Examples
We demonstrate the use of the optimize command with several examples. To begin, we consider a regression problem using a workfile created with the following set of commands:
wfcreate u 100
rndseed 1
series e = nrnd
series x1 = 100*rnd
series x2 = 30*nrnd
series x3 = -4*rnd
group xs x1 x2 x3
series y = 3 + 2*x1 + 4*x2 + 5*x3 + e
equation eq1.ls y c x1 x2 x3
These commands create a workfile with 100 observations, and then generate some random data for series X1, X2 and X3, and E (where E is drawn from the standard normal distribution). The series Y is created as 3+2*X1+4*X2+5*X3 + E.
To establish a baseline set of results for comparison, we regress Y against a constant, X1, X2, and X3 using the built-in least squares method of the EViews equation object. The results view for the resulting equation EQ1 contains the regression output: Next we use the optimize command with the least squares method to estimate the coefficients in the regression problem. Running a program with the following commands produces the same results as the built-in regression estimator:
subroutine leastsquares(series r, vector beta, series dep, group regs)
r = dep - beta(1) - beta(2)*regs(1) - beta(3)*regs(2) -    beta(4)*regs(3)
endsub

series LSresid
vector(4) LSCoefs
lscoefs = 1
optimize(ls=1, finalh=lshess) leastsquares(LSresid, lscoefs, y, xs)
scalar sig = @sqrt(@sumsq(LSresid)/(@obs(LSresid)-@rows(LSCoefs)))
vector LSSE = @sqrt(@getmaindiagonal(2*sig^2*@inverse(lshess)))
We begin by defining the LEASTSQUARES subroutine which computes the regression residual series R, using the parameters given by the vector BETA, the dependent variable given by the series DEP, and the regressors provided by the group REGS. All of these objects are arguments of the subroutine which are passed in when the subroutine is called.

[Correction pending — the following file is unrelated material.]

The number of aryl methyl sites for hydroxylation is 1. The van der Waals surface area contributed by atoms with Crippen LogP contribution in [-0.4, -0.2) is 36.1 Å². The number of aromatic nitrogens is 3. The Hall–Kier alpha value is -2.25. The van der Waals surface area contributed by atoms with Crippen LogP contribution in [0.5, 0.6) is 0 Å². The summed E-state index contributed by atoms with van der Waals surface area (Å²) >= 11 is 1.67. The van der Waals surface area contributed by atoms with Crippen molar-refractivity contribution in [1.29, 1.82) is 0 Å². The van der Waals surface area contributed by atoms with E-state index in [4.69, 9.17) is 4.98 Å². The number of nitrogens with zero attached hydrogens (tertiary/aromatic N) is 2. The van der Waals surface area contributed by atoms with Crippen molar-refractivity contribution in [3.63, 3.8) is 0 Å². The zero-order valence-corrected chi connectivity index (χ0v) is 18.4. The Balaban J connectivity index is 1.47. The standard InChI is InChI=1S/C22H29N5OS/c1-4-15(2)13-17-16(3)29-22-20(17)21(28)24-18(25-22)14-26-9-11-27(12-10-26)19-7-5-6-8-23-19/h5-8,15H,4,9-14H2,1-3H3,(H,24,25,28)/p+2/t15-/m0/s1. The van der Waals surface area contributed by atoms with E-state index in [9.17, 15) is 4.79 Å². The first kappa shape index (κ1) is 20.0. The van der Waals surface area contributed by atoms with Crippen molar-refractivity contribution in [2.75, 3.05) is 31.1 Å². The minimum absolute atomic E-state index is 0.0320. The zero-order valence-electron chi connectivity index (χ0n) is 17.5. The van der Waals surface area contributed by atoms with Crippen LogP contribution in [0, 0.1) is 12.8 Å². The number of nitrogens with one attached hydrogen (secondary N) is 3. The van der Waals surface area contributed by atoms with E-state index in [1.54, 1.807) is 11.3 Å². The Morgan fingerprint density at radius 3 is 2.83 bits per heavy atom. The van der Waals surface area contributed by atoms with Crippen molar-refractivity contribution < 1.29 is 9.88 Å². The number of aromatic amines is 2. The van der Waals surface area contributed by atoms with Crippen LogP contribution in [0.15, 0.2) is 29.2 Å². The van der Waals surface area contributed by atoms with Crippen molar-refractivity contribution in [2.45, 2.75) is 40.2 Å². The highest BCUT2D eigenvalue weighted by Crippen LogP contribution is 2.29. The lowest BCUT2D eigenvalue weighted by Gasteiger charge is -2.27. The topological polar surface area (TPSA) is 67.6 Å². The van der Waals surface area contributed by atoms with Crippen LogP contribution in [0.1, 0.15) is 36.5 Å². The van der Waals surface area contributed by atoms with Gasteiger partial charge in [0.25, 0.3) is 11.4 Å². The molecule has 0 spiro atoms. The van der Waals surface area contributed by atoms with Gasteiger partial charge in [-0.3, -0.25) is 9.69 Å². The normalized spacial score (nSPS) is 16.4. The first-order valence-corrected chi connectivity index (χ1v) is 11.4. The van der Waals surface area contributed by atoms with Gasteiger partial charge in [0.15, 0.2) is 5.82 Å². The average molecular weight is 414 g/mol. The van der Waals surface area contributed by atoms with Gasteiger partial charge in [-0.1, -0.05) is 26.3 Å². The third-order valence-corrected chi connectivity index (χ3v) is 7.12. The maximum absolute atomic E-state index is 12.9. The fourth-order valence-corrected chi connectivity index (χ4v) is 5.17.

Next, we declare the LSRESID series and a vector of coefficients, LSCOEFS, which we arbitrarily initialize at a value of 1 as starting values.
The optimize command is called with the “ls” option to indicate that we wish to perform a least squares optimization. The “finalh” option is included so that we save the estimated Hessian matrix in the workfile for use in computing standard errors of the estimates. optimize will find the values of LSCOEFS that minimize the sum of squared values of LSRESID as computed using the LEASTSQUARES subroutine.
Once optimization is complete, LSCOEFS contains the point estimates of the coefficients. For least squares regression, the standard error of the regression is calculated as the square root of the sum of squares of the residuals, divided by . We store in the scalar SIG. Standard errors may be calculated from the Hessian as the square root of the diagonal of . We store these values in the vector LSSE.